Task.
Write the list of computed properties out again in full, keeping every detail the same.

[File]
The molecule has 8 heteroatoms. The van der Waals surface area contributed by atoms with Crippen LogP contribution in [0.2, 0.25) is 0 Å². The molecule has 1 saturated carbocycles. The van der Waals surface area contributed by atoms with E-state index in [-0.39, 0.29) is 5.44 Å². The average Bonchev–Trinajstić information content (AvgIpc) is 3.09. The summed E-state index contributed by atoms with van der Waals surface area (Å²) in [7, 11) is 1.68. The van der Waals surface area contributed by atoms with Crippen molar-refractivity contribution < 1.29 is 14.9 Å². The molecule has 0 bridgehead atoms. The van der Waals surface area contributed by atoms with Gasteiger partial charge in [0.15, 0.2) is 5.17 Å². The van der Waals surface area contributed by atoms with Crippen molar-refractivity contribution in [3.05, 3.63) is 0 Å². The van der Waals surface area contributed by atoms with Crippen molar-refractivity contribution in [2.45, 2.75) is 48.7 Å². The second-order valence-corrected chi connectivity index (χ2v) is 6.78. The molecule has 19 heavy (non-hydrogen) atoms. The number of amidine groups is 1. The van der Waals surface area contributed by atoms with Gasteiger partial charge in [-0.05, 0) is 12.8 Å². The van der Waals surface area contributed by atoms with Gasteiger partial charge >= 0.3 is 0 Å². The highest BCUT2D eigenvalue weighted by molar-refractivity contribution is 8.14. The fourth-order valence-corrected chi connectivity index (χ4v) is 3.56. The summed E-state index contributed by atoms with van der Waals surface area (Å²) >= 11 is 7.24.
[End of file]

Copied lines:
The molecule has 8 heteroatoms. The van der Waals surface area contributed by atoms with Crippen LogP contribution in [0.2, 0.25) is 0 Å². The molecule has 1 saturated carbocycles. The van der Waals surface area contributed by atoms with E-state index in [-0.39, 0.29) is 5.44 Å². The average Bonchev–Trinajstić information content (AvgIpc) is 3.09. The summed E-state index contributed by atoms with van der Waals surface area (Å²) in [7, 11) is 1.68. The van der Waals surface area contributed by atoms with Crippen molar-refractivity contribution < 1.29 is 14.9 Å². The molecule has 0 bridgehead atoms. The van der Waals surface area contributed by atoms with Gasteiger partial charge in [0.15, 0.2) is 5.17 Å². The van der Waals surface area contributed by atoms with Crippen molar-refractivity contribution in [3.05, 3.63) is 0 Å². The van der Waals surface area contributed by atoms with Crippen molar-refractivity contribution in [2.45, 2.75) is 48.7 Å². The second-order valence-corrected chi connectivity index (χ2v) is 6.78. The molecule has 19 heavy (non-hydrogen) atoms. The number of amidine groups is 1. The van der Waals surface area contributed by atoms with Gasteiger partial charge in [-0.05, 0) is 12.8 Å². The van der Waals surface area contributed by atoms with Gasteiger partial charge >= 0.3 is 0 Å². The highest BCUT2D eigenvalue weighted by molar-refractivity contribution is 8.14. The fourth-order valence-corrected chi connectivity index (χ4v) is 3.56. The summed E-state index contributed by atoms with van der Waals surface area (Å²) >= 11 is 7.24.